A domestic flight in Libya turns into a European hijacking crisis

NEWS that a domestic flight operated by Afriqiyah Airways, a state-owned Libyan airline, has been hijacked and flown to Europe should shock and appal an industry that has, since 9/11, spared no expense to end the scourge of such horrors. Events are still unfolding, but it is clear that two men claiming to have grenades forced the aircraft, an Airbus A320, to bypass its intended destination of Tripoli and fly on to Malta, the tiny Mediterranean island nation situated between Libya and Italy. Few details have emerged about the motives or demands of the hijackers. But, at the time of writing, all passengers and some crew had been released, signalling a peaceful end to the crisis.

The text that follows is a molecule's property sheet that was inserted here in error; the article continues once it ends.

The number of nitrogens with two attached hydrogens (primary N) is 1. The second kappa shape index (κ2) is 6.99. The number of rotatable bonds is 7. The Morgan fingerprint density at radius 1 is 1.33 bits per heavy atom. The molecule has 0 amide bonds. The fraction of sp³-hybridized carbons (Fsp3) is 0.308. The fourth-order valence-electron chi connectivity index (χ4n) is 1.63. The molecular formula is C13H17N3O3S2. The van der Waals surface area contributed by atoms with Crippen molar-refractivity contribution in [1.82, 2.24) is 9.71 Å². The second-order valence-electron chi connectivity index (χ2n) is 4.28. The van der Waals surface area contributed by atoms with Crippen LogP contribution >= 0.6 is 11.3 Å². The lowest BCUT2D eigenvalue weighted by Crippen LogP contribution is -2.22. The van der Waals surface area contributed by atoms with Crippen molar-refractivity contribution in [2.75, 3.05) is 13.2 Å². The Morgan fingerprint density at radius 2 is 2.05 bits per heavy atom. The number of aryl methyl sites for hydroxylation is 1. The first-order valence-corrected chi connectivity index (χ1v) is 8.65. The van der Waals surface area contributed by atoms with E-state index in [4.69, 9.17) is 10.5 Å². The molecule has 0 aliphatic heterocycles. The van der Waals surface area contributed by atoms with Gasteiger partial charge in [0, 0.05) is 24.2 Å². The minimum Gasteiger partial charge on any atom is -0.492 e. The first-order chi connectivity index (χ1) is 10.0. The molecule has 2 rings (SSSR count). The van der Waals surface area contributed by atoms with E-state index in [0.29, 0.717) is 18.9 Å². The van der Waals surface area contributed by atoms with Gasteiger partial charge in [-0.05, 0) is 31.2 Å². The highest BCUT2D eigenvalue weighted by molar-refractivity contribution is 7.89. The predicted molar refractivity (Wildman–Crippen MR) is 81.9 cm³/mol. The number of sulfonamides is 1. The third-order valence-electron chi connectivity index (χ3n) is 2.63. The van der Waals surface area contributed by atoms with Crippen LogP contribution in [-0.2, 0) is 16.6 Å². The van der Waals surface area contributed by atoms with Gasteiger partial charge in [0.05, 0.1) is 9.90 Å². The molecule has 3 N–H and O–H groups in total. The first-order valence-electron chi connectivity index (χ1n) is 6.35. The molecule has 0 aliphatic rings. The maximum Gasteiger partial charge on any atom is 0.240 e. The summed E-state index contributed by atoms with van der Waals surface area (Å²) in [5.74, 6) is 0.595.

Aviation in Libya is a messy affair. Afriqiyah lost one aircraft during the 2011 uprising against Muammar Qaddafi, and another two during the 2014 assault by Islamist militias on Tripoli International Airport. Several other planes are awaiting repairs after that assault, which all but destroyed the capital’s main airport (flights are now operated from the nearby Mitiga Airport, a former military base). Another of Afriqiyah’s planes was supposed to be leased to Turkish Airlines, but has been impounded by militants who object to…Continue reading

This post was originally published in the Economist.

A domestic flight in Libya turns into a European hijacking crisis

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